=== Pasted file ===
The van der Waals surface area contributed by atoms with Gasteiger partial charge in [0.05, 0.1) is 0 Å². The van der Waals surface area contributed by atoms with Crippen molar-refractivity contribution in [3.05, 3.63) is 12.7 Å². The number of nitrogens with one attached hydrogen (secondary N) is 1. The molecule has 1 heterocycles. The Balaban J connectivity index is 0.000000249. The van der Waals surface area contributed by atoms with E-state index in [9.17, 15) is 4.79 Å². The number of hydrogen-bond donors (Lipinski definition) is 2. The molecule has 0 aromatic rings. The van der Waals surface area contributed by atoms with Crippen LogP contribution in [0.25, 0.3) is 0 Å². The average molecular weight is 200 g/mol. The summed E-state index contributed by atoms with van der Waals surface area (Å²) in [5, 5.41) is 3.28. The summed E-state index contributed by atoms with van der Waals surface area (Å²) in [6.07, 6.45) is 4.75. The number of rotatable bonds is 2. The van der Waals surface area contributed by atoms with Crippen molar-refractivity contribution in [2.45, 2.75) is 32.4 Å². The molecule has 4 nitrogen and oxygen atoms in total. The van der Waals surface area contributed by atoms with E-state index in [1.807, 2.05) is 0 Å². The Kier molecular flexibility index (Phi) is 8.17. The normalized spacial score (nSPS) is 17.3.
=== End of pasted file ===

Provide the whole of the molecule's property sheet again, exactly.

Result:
The van der Waals surface area contributed by atoms with Gasteiger partial charge in [0.05, 0.1) is 0 Å². The van der Waals surface area contributed by atoms with Crippen molar-refractivity contribution in [3.05, 3.63) is 12.7 Å². The number of nitrogens with one attached hydrogen (secondary N) is 1. The molecule has 1 heterocycles. The Balaban J connectivity index is 0.000000249. The van der Waals surface area contributed by atoms with E-state index in [9.17, 15) is 4.79 Å². The number of hydrogen-bond donors (Lipinski definition) is 2. The molecule has 0 aromatic rings. The van der Waals surface area contributed by atoms with Crippen LogP contribution in [0.25, 0.3) is 0 Å². The average molecular weight is 200 g/mol. The summed E-state index contributed by atoms with van der Waals surface area (Å²) in [5, 5.41) is 3.28. The summed E-state index contributed by atoms with van der Waals surface area (Å²) in [6.07, 6.45) is 4.75. The number of rotatable bonds is 2. The van der Waals surface area contributed by atoms with Crippen molar-refractivity contribution in [2.45, 2.75) is 32.4 Å². The molecule has 4 nitrogen and oxygen atoms in total. The van der Waals surface area contributed by atoms with E-state index in [1.807, 2.05) is 0 Å². The Kier molecular flexibility index (Phi) is 8.17. The normalized spacial score (nSPS) is 17.3.